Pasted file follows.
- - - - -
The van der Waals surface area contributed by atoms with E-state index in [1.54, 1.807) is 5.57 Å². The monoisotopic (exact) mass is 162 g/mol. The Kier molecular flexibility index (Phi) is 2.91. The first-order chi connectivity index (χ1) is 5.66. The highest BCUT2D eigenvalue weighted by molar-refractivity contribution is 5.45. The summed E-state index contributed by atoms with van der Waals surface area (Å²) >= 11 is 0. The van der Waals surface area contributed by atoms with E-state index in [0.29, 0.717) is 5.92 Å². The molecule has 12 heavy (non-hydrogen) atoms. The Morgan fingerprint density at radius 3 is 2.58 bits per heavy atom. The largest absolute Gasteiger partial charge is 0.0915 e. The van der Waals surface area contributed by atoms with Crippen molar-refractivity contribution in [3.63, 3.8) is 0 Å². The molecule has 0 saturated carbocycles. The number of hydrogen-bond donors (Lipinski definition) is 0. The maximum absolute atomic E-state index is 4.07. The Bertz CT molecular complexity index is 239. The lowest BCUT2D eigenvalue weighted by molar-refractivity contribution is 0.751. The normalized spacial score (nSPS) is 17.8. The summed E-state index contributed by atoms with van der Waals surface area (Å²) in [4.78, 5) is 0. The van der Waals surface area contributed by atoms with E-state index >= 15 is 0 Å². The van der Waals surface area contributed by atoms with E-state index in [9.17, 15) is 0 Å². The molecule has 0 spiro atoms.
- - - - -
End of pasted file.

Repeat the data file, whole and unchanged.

The van der Waals surface area contributed by atoms with E-state index in [1.54, 1.807) is 5.57 Å². The monoisotopic (exact) mass is 162 g/mol. The Kier molecular flexibility index (Phi) is 2.91. The first-order chi connectivity index (χ1) is 5.66. The highest BCUT2D eigenvalue weighted by molar-refractivity contribution is 5.45. The summed E-state index contributed by atoms with van der Waals surface area (Å²) >= 11 is 0. The van der Waals surface area contributed by atoms with E-state index in [0.29, 0.717) is 5.92 Å². The molecule has 12 heavy (non-hydrogen) atoms. The Morgan fingerprint density at radius 3 is 2.58 bits per heavy atom. The largest absolute Gasteiger partial charge is 0.0915 e. The van der Waals surface area contributed by atoms with Crippen molar-refractivity contribution in [3.63, 3.8) is 0 Å². The molecule has 0 saturated carbocycles. The number of hydrogen-bond donors (Lipinski definition) is 0. The maximum absolute atomic E-state index is 4.07. The Bertz CT molecular complexity index is 239. The lowest BCUT2D eigenvalue weighted by molar-refractivity contribution is 0.751. The normalized spacial score (nSPS) is 17.8. The summed E-state index contributed by atoms with van der Waals surface area (Å²) in [4.78, 5) is 0. The van der Waals surface area contributed by atoms with E-state index >= 15 is 0 Å². The van der Waals surface area contributed by atoms with E-state index in [9.17, 15) is 0 Å². The molecule has 0 spiro atoms.